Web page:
Multiple Airports: Wolfgang Puck Express
We tried the spicy chicken pizza ($9.45) (hey, this is Wolfgang Puck; half the pizzas have chicken). With bits of white chicken meat, sauteed leeks, tomato slices, cilantro, and red pepper flakes, it was a flavor bomb of a pizza, topping-wise; spicy and juicy and a little sweet in the way of chicken fajitas, say. The well-seasoned chicken wasn't dry in the slightest, marinated in lemon and pepper; cilantro and red pepper add heat. Yes, it sounds like something straight out of California Pizza Kitchen. But it's far fresher-tasting with a crust that, while thin and oily, essentially tastes like pizza—not processed puffy dough.
Each pizza is made to order and fired in a Woodmatic oven—wood in back, gas otherwise—heated to around 650°F. They're big enough for lunch and maybe an extra slice or two on the plane; prices range from $8.50 to $10.
Portland International Airport (Oregon), Terminal C: Good Dog Bad Dog
Hot dogs, sausage, fries and a condiment bar with plenty of sauerkraut. If it's an early morning flight and you can't handle the dogs, they have breakfast burritos too.
Raleigh-Durham International Airport: AJ Tavern
It's named after two A.J.-initial-bearing late presidents from the great state of North Carolina: Andrew Jackson and Andrew Johnson. They serve a bunch of different sandwiches, including this pulled pork one, as well as bar snacks, and beer on tap.
Terminal 1 Near Gate A25;
JFK International Airport (NYC): 5ive Steak
5ive Steak is located in the main food court of JetBlue's pretty swanky Terminal 5. The menu is a contemporary steakhouse affair, with prime steaks, a large seafood selection and many dishes containing truffle oil—like the french fries. Clocking in at a meaty-beaty big and bouncy 10 ounces of custom beef from Pat La Frieda, this is one big hamburger. Forget about getting one to-go and attempting to board a plane with it unless you want to take it on as luggage. It's salty, beefy, and succulent.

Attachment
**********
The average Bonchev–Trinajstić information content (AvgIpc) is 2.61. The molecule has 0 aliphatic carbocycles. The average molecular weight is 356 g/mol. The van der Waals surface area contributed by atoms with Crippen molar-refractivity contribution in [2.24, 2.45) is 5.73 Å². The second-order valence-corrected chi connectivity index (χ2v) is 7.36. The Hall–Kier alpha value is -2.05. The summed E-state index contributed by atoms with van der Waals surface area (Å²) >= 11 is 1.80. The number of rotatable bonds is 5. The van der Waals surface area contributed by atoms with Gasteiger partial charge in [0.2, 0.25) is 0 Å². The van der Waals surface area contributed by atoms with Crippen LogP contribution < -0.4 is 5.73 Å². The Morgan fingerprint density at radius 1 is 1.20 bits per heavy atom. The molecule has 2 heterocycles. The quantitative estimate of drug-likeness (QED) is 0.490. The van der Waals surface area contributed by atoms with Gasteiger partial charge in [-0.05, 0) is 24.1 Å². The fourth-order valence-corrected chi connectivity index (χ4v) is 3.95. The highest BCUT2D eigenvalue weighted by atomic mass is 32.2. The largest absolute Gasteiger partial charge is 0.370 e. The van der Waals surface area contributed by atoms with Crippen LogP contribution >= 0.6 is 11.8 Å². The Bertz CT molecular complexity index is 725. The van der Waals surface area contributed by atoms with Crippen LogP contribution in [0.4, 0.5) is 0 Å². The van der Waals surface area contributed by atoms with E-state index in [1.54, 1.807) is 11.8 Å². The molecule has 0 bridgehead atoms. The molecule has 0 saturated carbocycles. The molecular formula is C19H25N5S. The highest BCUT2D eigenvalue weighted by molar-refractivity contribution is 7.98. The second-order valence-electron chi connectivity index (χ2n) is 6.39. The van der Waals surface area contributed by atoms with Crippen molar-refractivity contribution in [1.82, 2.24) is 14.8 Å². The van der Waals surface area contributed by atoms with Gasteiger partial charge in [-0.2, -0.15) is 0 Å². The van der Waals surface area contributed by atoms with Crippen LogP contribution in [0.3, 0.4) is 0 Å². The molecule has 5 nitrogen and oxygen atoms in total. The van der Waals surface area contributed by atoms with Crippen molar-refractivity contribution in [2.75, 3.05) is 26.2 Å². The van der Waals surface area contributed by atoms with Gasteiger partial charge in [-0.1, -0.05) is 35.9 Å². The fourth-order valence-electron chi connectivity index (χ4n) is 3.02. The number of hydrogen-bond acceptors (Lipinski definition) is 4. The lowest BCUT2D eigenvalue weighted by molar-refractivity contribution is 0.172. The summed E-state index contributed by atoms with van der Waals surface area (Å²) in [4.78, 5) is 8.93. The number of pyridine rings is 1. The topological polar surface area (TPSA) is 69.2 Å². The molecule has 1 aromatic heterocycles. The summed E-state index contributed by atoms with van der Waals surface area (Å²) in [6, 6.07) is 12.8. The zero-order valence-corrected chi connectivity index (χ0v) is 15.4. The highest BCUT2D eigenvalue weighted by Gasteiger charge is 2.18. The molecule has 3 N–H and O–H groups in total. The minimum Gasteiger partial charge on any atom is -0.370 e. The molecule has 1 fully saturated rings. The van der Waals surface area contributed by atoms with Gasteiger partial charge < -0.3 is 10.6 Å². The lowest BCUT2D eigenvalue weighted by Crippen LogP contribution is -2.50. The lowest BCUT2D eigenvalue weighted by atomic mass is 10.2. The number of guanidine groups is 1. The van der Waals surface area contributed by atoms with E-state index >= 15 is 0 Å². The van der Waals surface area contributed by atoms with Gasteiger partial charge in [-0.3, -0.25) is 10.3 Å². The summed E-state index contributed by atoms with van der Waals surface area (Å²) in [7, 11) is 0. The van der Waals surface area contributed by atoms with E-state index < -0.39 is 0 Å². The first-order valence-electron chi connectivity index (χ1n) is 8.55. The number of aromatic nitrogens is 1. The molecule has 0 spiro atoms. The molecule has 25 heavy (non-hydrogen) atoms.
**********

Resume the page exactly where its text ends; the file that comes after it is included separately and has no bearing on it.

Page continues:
Jet Blue's Terminal 5
LAX (Los Angeles): In-N-Out Burger
So technically it's not in the airport (if only!), but you can practically smell the Animal Style fries from LAX; there's a location only a mile and a half away at 9149 South Sepulveda Boulevard (map here). If you have time to swing by to or from the airport, get one of the made-to-order burgers with grilled onions, and a too-thick-for-straw shake. And no, it's not just overrated fast-food.
Hartsfield Jackson Airport (Atlanta), Terminal A: Chick-fil-A
We love the Atlanta-based chain, what can we say? And can't really ever say no to a Spicy Chicken sandwich. Just don't expect them to be open on Sunday! The chain famously closes on Sundays.
Austin-Bergstrom International Airport, Across from Gate 12: Amy's and Salt Lick
Fort Lauderdale/Hollywood International Airport: Casa de Fresco
Local "Floribbean" food. Pictured here is the jerk chicken platter with plantains, rice, and black beans.
Buffalo Niagara International Airport: Anchor Bar
When in Buffalo, you eat wings. And they must taste better from the "home of the Buffalo wing," right? Maybe not necessarily, but these certainly have all that spicy-buttery sauce glory and juicy meat.
Upper level; anchorbar.com
O'Hare International Airport in Chicago; Terminals 1, 2, 3: Nuts on Clarke
Caramelcorn and cashews do not a meal make, but this Chicago favorite—they're based just two blocks north of Wrigley Field—is a nice portable handful-sized snack.
Logan Airport (Boston), Terminal C: Legal Seafood
It's a chain with restaurants all over the Boston metro area. We'd be happy spooning up the creamy clam chowder (with their crusty, hot-from-the-oven rolls), a spicy tuna burger, crisp fried clams, or anything from their impressive (especially impressive by airport standards) raw bar. As is key at an airport, service is prompt and accommodating—they'll rush a check or pack up an order to go when you have to run.
LaGuardia Airport (New York), Delta Terminal D: Tagliare
Tagliare (which means to cut or slice in Italian) is a collaboration between Don DeMarco Jr., part of the DeMarco family that owns the Brooklyn destination-pizzeria Di Fara, and OTG Management, a company that's worked to elevate airport food around the country by partnering with local chefs. It's far better than you'd expect airport pizza to be. In fact, we'd even bet any New Yorker would be proud to call this their local pizzeria slice.